South Korean Scientist Claims to Have Cloned Wolves

A former collaborator of disgraced South Korean scientist Hwang Woo-suk claimed Monday to have succeeded in cloning wolves.

The two wolves — endangered species — were born Oct. 18 and 26 in 2005, said Lee Byeong-chun, a veterinary professor of Seoul National University, according to the university's office of research affairs.

DNA tests showed the two wolves — named Snuwolf and Snuwolffy — are clones, the office said, adding the results would be published in the journal Cloning and Stem Cells.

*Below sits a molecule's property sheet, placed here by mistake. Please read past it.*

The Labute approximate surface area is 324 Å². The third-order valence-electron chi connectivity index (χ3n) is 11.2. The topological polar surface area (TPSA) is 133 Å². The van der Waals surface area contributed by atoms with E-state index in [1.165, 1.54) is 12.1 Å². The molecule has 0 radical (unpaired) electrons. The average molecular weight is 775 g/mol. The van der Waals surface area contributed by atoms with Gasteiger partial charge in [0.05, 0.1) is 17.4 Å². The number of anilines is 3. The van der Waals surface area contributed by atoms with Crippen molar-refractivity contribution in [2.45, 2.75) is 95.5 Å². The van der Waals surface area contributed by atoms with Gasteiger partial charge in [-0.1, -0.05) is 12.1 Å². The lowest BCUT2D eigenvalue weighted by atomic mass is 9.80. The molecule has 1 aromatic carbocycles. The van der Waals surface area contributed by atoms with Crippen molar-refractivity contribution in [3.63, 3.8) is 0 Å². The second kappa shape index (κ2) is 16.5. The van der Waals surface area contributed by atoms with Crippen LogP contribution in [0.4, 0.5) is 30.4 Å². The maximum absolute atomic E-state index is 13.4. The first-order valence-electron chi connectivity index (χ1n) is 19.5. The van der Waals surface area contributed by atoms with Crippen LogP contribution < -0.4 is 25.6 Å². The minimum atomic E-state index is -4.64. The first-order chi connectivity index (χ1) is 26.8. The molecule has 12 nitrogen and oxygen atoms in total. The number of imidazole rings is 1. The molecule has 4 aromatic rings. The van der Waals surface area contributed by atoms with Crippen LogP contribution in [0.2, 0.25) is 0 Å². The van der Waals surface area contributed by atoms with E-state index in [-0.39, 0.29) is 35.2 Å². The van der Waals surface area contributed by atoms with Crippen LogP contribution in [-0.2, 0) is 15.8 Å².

The team did not immediately provide any independent verification of the DNA tests.

Lee's team succeeded in cloning a female dog, an Afghan hound named Bona, last year after creating the world's first cloned dog in 2005.

Lee was a key member of Hwang's research team, whose purported breakthroughs in creating human stem cells through cloning were found to be fake. But the team's success in cloning the world's first dog, Snuppy, was confirmed.

Lee, who had been suspended from his university for three months over the stem cell scandal, was the main scientist in the dog cloning. He has been on trial, along with Hwang and other former team members, on charges of misappropriating research funds.